In Mumbai, a recent decision by the Maharashtra government has stirred the spirits, but not in a pleasant way for those who enjoy a drink at their favourite bars, lounges, clubs, discotheques, or cafes. The cost of the liquor served in these establishments is about to become a bit heavier on the pocket. The government has opted to increase the Value Added Tax (VAT) by a notable 5% for permit room liquor services, pushing the VAT rate to a total of 10%. This decision was conveyed through a Government Resolution (GR) issued on Friday. It has understandably raised concerns and discussions among both the hospitality industry and consumers alike.
Mumbai’s Liquor Prices Spike With 5% VAT Hike
Notably, this change will not affect liquor services within star hotels, as their VAT rate remains notably higher at 20%. According to the Times of India, the intention behind this increase in VAT is to bolster the state’s revenue collection. Yet, this shift in policy has raised eyebrows and garnered some apprehension within the hospitality sector.
Hoteliers have expressed their concerns, particularly in light of the recent increase in excise licence fees imposed by the government. The cumulative impact of these policy adjustments is projected to drive up liquor prices for consumers. It could potentially have far-reaching consequences. In an era where states are vying to attract more tourists and maximise revenue, this sudden policy shift may disrupt existing strategies and create challenges for the hospitality sector.
Mumbai’s Hospitality Industry Reacts To The Increase
As per Times of India reports, Pradeep Shetty, the President of the Hotels and Restaurants Association of Western India (HRAWI), which boasts numerous high-end establishments among its members, expressed his surprise at this change. He emphasised that the move comes at a time when many states are reducing excise duties to boost tourism and economic growth, taking a more tourist-friendly approach. He pointed to states like Goa, Chandigarh, and Haryana as examples of this trend, which makes Maharashtra’s decision stand out.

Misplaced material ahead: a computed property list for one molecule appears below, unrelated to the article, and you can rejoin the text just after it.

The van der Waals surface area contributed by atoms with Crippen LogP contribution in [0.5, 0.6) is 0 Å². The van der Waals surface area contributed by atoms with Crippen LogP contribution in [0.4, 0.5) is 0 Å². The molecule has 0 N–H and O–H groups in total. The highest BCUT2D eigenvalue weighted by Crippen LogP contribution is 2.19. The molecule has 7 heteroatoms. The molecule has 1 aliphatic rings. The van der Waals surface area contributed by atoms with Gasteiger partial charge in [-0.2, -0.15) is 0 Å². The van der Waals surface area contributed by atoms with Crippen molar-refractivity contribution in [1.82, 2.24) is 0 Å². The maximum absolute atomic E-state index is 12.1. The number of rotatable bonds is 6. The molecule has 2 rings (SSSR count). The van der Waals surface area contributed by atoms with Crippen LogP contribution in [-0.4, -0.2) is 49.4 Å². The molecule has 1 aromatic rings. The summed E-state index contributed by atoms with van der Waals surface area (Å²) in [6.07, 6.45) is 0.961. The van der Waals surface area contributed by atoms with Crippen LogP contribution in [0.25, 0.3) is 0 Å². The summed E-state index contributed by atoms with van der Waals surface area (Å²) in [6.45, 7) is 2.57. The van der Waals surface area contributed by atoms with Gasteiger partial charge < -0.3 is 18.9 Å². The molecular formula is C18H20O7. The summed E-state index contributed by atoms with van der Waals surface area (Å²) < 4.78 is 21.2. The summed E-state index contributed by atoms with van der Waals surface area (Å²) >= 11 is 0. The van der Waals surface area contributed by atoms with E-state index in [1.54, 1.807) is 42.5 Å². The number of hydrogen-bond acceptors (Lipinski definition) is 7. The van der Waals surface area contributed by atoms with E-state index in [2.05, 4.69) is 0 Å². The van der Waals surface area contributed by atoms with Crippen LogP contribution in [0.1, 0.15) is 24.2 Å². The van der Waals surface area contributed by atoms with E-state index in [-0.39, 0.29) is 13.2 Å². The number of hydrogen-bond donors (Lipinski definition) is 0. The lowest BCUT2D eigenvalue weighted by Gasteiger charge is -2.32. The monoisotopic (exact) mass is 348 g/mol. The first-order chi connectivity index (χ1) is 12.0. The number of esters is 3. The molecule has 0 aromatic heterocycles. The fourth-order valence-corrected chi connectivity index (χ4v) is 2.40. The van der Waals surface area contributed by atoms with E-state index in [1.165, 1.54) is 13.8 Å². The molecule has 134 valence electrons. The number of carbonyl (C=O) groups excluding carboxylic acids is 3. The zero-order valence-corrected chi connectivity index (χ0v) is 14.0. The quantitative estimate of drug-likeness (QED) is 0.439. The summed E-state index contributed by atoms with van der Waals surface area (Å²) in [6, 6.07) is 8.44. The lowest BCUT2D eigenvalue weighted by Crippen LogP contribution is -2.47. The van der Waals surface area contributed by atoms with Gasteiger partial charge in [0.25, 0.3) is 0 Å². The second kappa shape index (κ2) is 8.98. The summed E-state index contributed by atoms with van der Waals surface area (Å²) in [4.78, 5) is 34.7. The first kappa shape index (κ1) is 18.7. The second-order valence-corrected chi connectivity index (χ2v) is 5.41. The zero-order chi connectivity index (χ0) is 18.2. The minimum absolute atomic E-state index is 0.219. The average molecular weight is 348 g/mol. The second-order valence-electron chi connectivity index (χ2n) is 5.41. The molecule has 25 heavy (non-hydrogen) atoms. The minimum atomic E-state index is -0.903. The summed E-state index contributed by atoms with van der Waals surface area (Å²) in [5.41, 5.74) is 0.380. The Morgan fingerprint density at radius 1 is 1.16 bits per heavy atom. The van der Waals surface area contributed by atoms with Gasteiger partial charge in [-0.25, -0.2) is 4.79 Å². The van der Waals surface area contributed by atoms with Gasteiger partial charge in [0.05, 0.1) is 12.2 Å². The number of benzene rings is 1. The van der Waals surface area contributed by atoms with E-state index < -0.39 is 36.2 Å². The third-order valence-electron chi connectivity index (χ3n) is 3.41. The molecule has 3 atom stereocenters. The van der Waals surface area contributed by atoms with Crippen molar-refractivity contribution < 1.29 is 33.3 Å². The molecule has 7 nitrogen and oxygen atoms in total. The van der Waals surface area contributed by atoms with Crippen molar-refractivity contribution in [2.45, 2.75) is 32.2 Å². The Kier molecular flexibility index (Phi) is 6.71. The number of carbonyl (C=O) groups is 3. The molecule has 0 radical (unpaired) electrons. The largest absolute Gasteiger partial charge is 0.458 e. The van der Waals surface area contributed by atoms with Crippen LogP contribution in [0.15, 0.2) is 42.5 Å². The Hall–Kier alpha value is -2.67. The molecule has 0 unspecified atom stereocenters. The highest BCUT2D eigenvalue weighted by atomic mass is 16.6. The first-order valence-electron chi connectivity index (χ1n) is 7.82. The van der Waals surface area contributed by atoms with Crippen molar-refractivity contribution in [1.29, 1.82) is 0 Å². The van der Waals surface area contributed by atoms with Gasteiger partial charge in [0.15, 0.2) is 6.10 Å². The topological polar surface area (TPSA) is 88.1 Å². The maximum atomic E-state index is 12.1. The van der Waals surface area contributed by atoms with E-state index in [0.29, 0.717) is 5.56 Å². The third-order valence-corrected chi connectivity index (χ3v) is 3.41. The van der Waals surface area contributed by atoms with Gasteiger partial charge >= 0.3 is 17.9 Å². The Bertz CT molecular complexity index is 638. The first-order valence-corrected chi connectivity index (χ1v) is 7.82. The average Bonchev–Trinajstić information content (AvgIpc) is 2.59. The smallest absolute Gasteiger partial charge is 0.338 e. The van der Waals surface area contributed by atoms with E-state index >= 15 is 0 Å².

Sukesh Shetty, President of the Association of Hotels and Restaurants (AHAR), an organisation representing over 15,000 premium hotels, bars, and restaurants across the Mumbai Metropolitan Region (MMR), echoed concerns about the VAT hike. He emphasised that the decision presents an unfair distinction between off-premise consumption at wine shops and on-premise consumption in restaurants. This discrepancy is expected to affect sales in the hospitality industry. It has a potential direct impact on employment, given that the restaurant industry typically employs significantly more people per outlet than the retail industry.
Industry insiders have also predicted the potential consequences of this VAT increase. As liquor prices within bars and restaurants rise, customers may seek more affordable alternatives for consumption. Off-premise settings like building terraces, parks, beaches, parked vehicles, or street corners will certainly see a surge. This shift in consumption patterns could pose law-and-order challenges for the state administration.
This change in VAT rates has set in motion a debate between government revenue goals and its impact on hospitality industry.
Cover Image Courtesy: Canva
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